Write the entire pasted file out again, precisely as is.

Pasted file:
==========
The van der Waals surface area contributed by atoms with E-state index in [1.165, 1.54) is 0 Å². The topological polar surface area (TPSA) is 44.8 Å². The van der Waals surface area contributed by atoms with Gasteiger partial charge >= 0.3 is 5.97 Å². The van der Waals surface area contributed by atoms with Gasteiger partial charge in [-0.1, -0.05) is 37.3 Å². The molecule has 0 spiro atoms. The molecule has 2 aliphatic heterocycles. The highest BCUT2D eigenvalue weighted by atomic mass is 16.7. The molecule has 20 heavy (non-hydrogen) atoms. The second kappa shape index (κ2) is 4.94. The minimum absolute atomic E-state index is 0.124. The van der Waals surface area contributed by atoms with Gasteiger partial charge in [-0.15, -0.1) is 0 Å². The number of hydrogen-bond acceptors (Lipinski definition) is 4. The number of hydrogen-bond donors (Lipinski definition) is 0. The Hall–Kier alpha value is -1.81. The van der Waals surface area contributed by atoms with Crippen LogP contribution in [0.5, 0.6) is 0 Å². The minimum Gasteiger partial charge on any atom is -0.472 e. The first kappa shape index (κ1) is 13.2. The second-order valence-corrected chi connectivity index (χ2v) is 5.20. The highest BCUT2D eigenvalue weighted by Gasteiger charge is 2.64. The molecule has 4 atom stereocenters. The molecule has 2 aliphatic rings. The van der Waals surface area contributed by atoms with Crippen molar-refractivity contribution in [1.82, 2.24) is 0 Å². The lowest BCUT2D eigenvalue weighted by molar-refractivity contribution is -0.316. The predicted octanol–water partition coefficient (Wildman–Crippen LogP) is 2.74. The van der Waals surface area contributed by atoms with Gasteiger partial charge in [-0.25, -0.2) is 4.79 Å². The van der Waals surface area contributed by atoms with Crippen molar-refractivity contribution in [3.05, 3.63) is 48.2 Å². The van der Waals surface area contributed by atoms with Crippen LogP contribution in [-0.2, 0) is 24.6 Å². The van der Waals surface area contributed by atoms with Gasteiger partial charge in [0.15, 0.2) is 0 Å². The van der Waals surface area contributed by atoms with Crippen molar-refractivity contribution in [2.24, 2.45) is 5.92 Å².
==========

The van der Waals surface area contributed by atoms with E-state index in [1.165, 1.54) is 0 Å². The topological polar surface area (TPSA) is 44.8 Å². The van der Waals surface area contributed by atoms with Gasteiger partial charge >= 0.3 is 5.97 Å². The van der Waals surface area contributed by atoms with Gasteiger partial charge in [-0.1, -0.05) is 37.3 Å². The molecule has 0 spiro atoms. The molecule has 2 aliphatic heterocycles. The highest BCUT2D eigenvalue weighted by atomic mass is 16.7. The molecule has 20 heavy (non-hydrogen) atoms. The second kappa shape index (κ2) is 4.94. The minimum absolute atomic E-state index is 0.124. The van der Waals surface area contributed by atoms with Gasteiger partial charge in [-0.15, -0.1) is 0 Å². The number of hydrogen-bond acceptors (Lipinski definition) is 4. The number of hydrogen-bond donors (Lipinski definition) is 0. The Hall–Kier alpha value is -1.81. The van der Waals surface area contributed by atoms with Crippen LogP contribution in [0.5, 0.6) is 0 Å². The minimum Gasteiger partial charge on any atom is -0.472 e. The first kappa shape index (κ1) is 13.2. The second-order valence-corrected chi connectivity index (χ2v) is 5.20. The highest BCUT2D eigenvalue weighted by Gasteiger charge is 2.64. The molecule has 4 atom stereocenters. The molecule has 2 aliphatic rings. The van der Waals surface area contributed by atoms with Crippen molar-refractivity contribution in [1.82, 2.24) is 0 Å². The lowest BCUT2D eigenvalue weighted by molar-refractivity contribution is -0.316. The predicted octanol–water partition coefficient (Wildman–Crippen LogP) is 2.74. The van der Waals surface area contributed by atoms with Gasteiger partial charge in [-0.25, -0.2) is 4.79 Å². The van der Waals surface area contributed by atoms with Crippen molar-refractivity contribution in [3.05, 3.63) is 48.2 Å². The van der Waals surface area contributed by atoms with Crippen LogP contribution in [-0.2, 0) is 24.6 Å². The van der Waals surface area contributed by atoms with Gasteiger partial charge in [0.15, 0.2) is 0 Å². The van der Waals surface area contributed by atoms with Crippen molar-refractivity contribution in [2.24, 2.45) is 5.92 Å².